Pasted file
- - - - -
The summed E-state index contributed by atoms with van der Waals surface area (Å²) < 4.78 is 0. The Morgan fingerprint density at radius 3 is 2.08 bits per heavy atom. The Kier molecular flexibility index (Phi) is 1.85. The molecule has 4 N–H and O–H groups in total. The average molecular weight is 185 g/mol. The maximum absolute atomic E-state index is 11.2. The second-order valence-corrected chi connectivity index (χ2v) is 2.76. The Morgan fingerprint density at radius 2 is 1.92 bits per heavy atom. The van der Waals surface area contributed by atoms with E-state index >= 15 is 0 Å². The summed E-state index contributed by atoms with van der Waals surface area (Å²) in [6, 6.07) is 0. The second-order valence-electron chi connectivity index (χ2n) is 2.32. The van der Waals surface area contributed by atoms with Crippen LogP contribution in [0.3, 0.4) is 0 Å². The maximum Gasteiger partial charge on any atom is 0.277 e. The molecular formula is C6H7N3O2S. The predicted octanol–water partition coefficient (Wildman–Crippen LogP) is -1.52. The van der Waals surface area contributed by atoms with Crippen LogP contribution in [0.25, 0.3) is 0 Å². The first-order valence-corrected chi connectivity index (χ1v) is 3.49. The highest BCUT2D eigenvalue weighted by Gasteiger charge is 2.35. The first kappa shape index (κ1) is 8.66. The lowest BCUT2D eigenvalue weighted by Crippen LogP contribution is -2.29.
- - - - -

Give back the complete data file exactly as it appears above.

The summed E-state index contributed by atoms with van der Waals surface area (Å²) < 4.78 is 0. The Morgan fingerprint density at radius 3 is 2.08 bits per heavy atom. The Kier molecular flexibility index (Phi) is 1.85. The molecule has 4 N–H and O–H groups in total. The average molecular weight is 185 g/mol. The maximum absolute atomic E-state index is 11.2. The second-order valence-corrected chi connectivity index (χ2v) is 2.76. The Morgan fingerprint density at radius 2 is 1.92 bits per heavy atom. The van der Waals surface area contributed by atoms with E-state index >= 15 is 0 Å². The summed E-state index contributed by atoms with van der Waals surface area (Å²) in [6, 6.07) is 0. The second-order valence-electron chi connectivity index (χ2n) is 2.32. The van der Waals surface area contributed by atoms with Crippen LogP contribution in [0.3, 0.4) is 0 Å². The maximum Gasteiger partial charge on any atom is 0.277 e. The molecular formula is C6H7N3O2S. The predicted octanol–water partition coefficient (Wildman–Crippen LogP) is -1.52. The van der Waals surface area contributed by atoms with Crippen LogP contribution in [0.25, 0.3) is 0 Å². The first-order valence-corrected chi connectivity index (χ1v) is 3.49. The highest BCUT2D eigenvalue weighted by Gasteiger charge is 2.35. The first kappa shape index (κ1) is 8.66. The lowest BCUT2D eigenvalue weighted by Crippen LogP contribution is -2.29.